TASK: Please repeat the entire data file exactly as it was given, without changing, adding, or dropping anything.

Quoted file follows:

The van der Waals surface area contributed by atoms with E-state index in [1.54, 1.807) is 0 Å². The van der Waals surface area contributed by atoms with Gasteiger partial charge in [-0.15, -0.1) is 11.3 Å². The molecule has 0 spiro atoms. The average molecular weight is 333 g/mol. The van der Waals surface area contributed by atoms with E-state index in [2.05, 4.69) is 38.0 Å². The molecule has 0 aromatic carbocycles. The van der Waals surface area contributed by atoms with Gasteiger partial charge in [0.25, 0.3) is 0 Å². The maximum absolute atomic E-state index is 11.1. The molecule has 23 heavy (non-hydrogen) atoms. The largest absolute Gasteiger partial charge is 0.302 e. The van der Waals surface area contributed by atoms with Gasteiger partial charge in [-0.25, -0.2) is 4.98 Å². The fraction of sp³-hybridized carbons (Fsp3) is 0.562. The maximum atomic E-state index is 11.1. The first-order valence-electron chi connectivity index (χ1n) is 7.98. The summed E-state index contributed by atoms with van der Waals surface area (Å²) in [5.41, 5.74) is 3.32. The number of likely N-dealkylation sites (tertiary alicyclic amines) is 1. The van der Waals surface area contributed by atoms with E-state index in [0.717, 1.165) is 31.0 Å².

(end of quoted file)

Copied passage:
The van der Waals surface area contributed by atoms with E-state index in [1.54, 1.807) is 0 Å². The van der Waals surface area contributed by atoms with Gasteiger partial charge in [-0.15, -0.1) is 11.3 Å². The molecule has 0 spiro atoms. The average molecular weight is 333 g/mol. The van der Waals surface area contributed by atoms with E-state index in [2.05, 4.69) is 38.0 Å². The molecule has 0 aromatic carbocycles. The van der Waals surface area contributed by atoms with Gasteiger partial charge in [0.25, 0.3) is 0 Å². The maximum absolute atomic E-state index is 11.1. The molecule has 23 heavy (non-hydrogen) atoms. The largest absolute Gasteiger partial charge is 0.302 e. The van der Waals surface area contributed by atoms with Gasteiger partial charge in [-0.25, -0.2) is 4.98 Å². The fraction of sp³-hybridized carbons (Fsp3) is 0.562. The maximum atomic E-state index is 11.1. The first-order valence-electron chi connectivity index (χ1n) is 7.98. The summed E-state index contributed by atoms with van der Waals surface area (Å²) in [5.41, 5.74) is 3.32. The number of likely N-dealkylation sites (tertiary alicyclic amines) is 1. The van der Waals surface area contributed by atoms with E-state index in [0.717, 1.165) is 31.0 Å².